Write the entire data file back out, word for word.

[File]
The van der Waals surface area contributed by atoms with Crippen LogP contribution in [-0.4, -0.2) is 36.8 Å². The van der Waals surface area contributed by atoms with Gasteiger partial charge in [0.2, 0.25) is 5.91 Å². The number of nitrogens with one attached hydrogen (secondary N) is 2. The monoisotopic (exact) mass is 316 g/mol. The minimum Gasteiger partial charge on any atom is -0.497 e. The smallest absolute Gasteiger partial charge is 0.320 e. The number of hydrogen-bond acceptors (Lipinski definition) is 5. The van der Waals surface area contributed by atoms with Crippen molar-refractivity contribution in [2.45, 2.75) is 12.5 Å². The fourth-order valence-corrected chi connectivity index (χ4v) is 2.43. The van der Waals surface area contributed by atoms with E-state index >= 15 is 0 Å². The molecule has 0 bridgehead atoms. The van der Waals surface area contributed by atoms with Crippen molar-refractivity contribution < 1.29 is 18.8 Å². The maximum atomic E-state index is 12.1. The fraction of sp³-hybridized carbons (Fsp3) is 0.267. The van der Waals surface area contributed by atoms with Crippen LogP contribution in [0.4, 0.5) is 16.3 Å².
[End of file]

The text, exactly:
The van der Waals surface area contributed by atoms with Crippen LogP contribution in [-0.4, -0.2) is 36.8 Å². The van der Waals surface area contributed by atoms with Gasteiger partial charge in [0.2, 0.25) is 5.91 Å². The number of nitrogens with one attached hydrogen (secondary N) is 2. The monoisotopic (exact) mass is 316 g/mol. The minimum Gasteiger partial charge on any atom is -0.497 e. The smallest absolute Gasteiger partial charge is 0.320 e. The number of hydrogen-bond acceptors (Lipinski definition) is 5. The van der Waals surface area contributed by atoms with Crippen molar-refractivity contribution in [2.45, 2.75) is 12.5 Å². The fourth-order valence-corrected chi connectivity index (χ4v) is 2.43. The van der Waals surface area contributed by atoms with E-state index >= 15 is 0 Å². The molecule has 0 bridgehead atoms. The van der Waals surface area contributed by atoms with Crippen molar-refractivity contribution < 1.29 is 18.8 Å². The maximum atomic E-state index is 12.1. The fraction of sp³-hybridized carbons (Fsp3) is 0.267. The van der Waals surface area contributed by atoms with Crippen LogP contribution in [0.4, 0.5) is 16.3 Å².